Be Brave. Make Change.
In acknowledgement of National Reconciliation Week, West Australian Opera speaks with the creators of the world's first Noongar language opera Koolbardi wer Wardong, Gina Williams and Guy Ghouse, about bringing this important new work back to the stage.
Koolbardi wer Wardong is a Wesfarmers Arts commission that first premiered in October 2021 at His Majesty's Theatre, Perth.
The theme for this year’s National Reconciliation Week is “Be Brave. Make Change”. As composers of the first Noongar opera and passionate advocates for the legacy of language, how does that message speak to you?
One of the biggest life lessons we can learn is to be brave. So often we run these mental gauntlets, have these lists of reasons why we can’t do something, why we shouldn’t do something, and that in itself can be detrimental. We worry about what people might think, when most of the time others are caught up in their own struggles and aren’t giving us a second thought.
Bravery is not the absence of fear, it is understanding the risk and doing it anyway. It’s finding what it is that makes our hearts beat a little faster and pursuing that – this is how we affect change.
The question begs “why has it taken so long for the language of this land to be recognised in this high artform, when Noongar people have been singing and telling stories longer than any theatre has?” In this instance we feel WAO have demonstrated incredible bravery in taking a leap of faith.
Another important lesson is that we don’t need to have all the answers before embarking on new things. If anyone had told us we would one day write an opera, we would never have believed it.
But we didn’t start with an opera, we started making art simply by writing songs. We wrote some songs, then we did an album, then we just kept going.
We’ve been working together for 15 years, and most of that has been writing songs in language. Even now, it’s overwhelming to think of what’s possible, so we don’t do that. We just focus on making art and staying the course of celebrating one of the most beautiful languages in the world, a language which has been held for 3000 generations.
Koolbardi wer Wardong will soon spread its wings on tour to regional Western Australia with local children’s choruses being coached to sing in language. With National Reconciliation Week in mind, why is this work so important to you? What does it mean for you to be able to empower young people to sing in Noongar?
Koolbardi wer Wardong is a West Australian story, and something we can all share because we all call this place home. And this language is a big part of that. This is Australian history, and we all can learn this, regardless of where we come from or what our stories otherwise might be. It’s never about what separates us, it always needs to be what connects us.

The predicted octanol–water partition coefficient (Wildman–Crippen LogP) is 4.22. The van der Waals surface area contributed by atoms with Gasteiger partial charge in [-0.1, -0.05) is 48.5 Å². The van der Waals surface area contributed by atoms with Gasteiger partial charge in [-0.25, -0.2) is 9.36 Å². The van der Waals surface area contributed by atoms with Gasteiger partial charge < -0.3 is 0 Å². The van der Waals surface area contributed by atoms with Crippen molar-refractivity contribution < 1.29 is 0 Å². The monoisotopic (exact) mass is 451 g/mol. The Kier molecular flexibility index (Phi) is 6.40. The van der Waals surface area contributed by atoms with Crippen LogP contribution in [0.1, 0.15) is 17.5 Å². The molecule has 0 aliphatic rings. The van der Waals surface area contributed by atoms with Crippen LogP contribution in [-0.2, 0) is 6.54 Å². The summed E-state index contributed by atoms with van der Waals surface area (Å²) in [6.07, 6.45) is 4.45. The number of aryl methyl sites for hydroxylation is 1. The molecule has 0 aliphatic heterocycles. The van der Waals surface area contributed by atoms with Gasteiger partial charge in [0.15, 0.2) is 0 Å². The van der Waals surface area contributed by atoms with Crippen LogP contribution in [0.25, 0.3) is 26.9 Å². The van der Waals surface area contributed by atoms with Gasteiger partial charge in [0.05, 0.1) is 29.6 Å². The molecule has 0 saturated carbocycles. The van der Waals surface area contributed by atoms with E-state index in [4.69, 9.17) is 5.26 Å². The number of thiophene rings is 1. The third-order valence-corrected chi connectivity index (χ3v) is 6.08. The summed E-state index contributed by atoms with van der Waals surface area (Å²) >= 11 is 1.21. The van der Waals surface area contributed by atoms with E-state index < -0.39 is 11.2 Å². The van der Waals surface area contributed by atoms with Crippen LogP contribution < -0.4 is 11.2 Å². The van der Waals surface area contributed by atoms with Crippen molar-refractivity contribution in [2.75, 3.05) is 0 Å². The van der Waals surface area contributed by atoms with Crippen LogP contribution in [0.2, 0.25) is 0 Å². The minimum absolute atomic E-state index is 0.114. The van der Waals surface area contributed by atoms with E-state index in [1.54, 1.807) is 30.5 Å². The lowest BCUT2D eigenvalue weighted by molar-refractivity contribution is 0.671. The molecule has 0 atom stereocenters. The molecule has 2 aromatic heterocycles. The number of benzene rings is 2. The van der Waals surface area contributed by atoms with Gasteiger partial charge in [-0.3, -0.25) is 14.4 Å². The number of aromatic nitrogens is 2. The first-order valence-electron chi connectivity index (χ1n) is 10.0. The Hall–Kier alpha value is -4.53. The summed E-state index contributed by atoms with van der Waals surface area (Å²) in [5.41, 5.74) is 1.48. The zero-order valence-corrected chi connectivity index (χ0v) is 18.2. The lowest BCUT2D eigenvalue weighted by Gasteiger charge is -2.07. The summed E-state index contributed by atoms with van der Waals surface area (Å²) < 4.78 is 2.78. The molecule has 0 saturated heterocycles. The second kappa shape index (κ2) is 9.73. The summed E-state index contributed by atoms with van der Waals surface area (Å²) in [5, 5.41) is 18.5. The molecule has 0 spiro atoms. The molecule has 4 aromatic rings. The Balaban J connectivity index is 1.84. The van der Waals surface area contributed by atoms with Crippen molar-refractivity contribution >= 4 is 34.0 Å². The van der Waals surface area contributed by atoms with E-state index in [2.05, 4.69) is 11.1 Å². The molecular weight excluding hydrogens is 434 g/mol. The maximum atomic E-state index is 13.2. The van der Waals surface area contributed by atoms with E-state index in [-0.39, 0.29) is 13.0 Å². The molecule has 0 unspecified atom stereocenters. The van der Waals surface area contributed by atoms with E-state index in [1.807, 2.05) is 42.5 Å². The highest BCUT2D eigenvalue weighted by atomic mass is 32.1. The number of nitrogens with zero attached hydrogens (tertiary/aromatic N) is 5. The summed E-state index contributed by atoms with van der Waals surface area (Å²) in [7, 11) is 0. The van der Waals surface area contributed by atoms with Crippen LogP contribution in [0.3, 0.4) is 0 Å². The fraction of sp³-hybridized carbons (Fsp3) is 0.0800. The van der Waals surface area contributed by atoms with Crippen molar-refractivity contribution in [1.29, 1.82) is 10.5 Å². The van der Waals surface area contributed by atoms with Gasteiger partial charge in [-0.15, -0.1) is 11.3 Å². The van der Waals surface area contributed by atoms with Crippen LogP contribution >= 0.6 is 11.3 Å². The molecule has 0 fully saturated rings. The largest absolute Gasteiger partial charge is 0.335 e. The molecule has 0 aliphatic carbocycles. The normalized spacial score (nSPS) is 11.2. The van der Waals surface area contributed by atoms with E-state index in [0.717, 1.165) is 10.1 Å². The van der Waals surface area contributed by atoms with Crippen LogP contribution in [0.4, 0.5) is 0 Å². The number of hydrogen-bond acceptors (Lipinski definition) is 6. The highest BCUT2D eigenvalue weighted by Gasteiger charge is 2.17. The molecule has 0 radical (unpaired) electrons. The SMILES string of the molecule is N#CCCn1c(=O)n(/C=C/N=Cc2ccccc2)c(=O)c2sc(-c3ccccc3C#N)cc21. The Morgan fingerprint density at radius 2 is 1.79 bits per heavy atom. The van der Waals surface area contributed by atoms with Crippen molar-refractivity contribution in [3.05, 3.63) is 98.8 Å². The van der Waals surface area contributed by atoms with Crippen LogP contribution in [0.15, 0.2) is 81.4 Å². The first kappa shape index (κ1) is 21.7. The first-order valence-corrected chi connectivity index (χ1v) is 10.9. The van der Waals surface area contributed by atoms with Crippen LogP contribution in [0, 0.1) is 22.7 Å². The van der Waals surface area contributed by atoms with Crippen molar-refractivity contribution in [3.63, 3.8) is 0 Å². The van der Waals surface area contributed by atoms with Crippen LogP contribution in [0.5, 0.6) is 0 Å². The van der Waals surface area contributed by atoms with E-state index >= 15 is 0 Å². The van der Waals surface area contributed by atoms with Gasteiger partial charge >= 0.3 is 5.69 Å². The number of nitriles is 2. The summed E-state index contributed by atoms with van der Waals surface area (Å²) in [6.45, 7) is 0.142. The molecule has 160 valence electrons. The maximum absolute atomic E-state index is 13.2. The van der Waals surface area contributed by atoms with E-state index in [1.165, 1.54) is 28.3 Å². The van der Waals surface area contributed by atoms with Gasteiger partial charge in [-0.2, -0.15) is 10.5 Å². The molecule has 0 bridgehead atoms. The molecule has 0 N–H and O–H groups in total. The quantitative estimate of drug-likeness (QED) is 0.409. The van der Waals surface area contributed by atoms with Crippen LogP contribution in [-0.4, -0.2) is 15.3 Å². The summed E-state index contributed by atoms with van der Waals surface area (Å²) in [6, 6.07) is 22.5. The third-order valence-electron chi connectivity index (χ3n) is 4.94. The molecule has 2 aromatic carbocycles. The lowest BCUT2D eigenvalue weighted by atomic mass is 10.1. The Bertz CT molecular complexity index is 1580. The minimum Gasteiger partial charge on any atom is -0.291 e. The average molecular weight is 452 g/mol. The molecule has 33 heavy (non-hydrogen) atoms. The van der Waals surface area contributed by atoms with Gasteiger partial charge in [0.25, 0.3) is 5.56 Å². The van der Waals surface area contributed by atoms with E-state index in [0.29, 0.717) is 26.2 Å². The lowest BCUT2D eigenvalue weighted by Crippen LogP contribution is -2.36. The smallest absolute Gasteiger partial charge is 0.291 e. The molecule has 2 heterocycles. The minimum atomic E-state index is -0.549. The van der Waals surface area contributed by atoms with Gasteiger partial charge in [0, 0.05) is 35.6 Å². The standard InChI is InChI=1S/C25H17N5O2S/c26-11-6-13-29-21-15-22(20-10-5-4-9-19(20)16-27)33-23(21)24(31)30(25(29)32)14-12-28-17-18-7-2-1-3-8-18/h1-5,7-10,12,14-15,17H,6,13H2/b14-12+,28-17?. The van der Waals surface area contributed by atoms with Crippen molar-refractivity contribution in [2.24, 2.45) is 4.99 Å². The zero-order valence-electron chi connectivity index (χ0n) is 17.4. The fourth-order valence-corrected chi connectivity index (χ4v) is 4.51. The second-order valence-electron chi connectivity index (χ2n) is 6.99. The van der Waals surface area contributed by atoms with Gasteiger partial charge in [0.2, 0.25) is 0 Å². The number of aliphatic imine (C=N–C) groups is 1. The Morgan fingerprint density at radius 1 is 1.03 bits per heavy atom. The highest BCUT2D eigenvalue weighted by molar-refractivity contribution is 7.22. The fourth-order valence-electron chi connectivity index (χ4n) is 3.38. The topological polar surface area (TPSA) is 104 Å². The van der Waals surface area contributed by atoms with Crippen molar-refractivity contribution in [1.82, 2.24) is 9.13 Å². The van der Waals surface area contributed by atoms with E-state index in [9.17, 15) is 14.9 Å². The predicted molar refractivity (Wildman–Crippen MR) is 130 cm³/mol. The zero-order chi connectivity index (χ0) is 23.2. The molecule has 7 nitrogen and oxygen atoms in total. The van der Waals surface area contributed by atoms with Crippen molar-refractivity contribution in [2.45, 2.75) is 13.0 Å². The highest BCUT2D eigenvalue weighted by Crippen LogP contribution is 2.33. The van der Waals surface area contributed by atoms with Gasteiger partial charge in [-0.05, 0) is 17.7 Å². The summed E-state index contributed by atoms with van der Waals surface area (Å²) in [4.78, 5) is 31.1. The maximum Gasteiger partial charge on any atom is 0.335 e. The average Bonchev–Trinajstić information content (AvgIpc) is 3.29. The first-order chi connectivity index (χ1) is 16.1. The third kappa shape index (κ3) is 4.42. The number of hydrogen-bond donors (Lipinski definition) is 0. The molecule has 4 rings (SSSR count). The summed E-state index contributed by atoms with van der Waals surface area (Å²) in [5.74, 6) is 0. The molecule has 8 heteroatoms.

But it’s more than that. You cannot separate language from culture, so if you want to learn something truly meaningful about a group of people you only need to look to their language. Here, in this place, if you learn language you will also learn about what matters to us. Our connection to country, our place in community and our responsibility to these things. Simple things like the plants and trees, the animals and the seasons. How we cared for country and how country kept us. We come to understand ourselves and our place in this landscape when we learn the language.
Once upon a time everybody who lived in this place spoke the language of the land. It would have been amazing. Nowadays we don’t have a lot of recognised fluent speakers, so it’s important (even in a modern context) we find ways to share language. To preserve it and ensure it is secured for all future generations. And while we set about doing that, we should work with our youth to empower them to step into this in the future.
Which Noongar word/s captures the essence of Koolbardi wer Wardong?
Aliwah yeyi! Look out now! Is a great start. We love the names of the principles as well. They’re onomatopoeic words – they sound like what they represent. Djidi Djidi (Willy Wagtail) makes that “chitty chitty” sound when he puffs up, Waaaaaardong sounds just like the call of the crow, and Koolbardi sounds like the magpie’s warble.
The word (and song) Boorda means “soon.” It was once explained to me that we don’t say goodbye, because it’s our belief that we continue to cross paths from this life well into the next, and we hold onto the hope that we will cross paths again in this life, “soon.” I love that in the context of Koolbardi. Even though the brothers never reconcile, we are always left in the hope of what is possible. It’s bittersweet.
If you were to ask me about my favourite line in the entire production, it’s found in the second last line of the last song, Kedalak Baal Koorliny (Evening is Coming), which (translated) says “And all of us, we hold onto most beautiful dreams.”
What role does music and art play in reconciliation?
You don’t have to agree with a person’s politic to enjoy beautiful art.
For audiences discovering Koolbardi wer Wardong as it tours to Albany, Kalgoorlie and Esperance, what would you like them to take away from the performance?
We hope the young people performing in each of these productions will come away feeling inspired enough to one day write their own works. We hope the communities we visit, especially the elders who see this work feel honoured and we hope the broader community embrace the idea of learning about the history of place before settlement. We hope everyone comes away with a desire to learn language and walk together in hope and healing.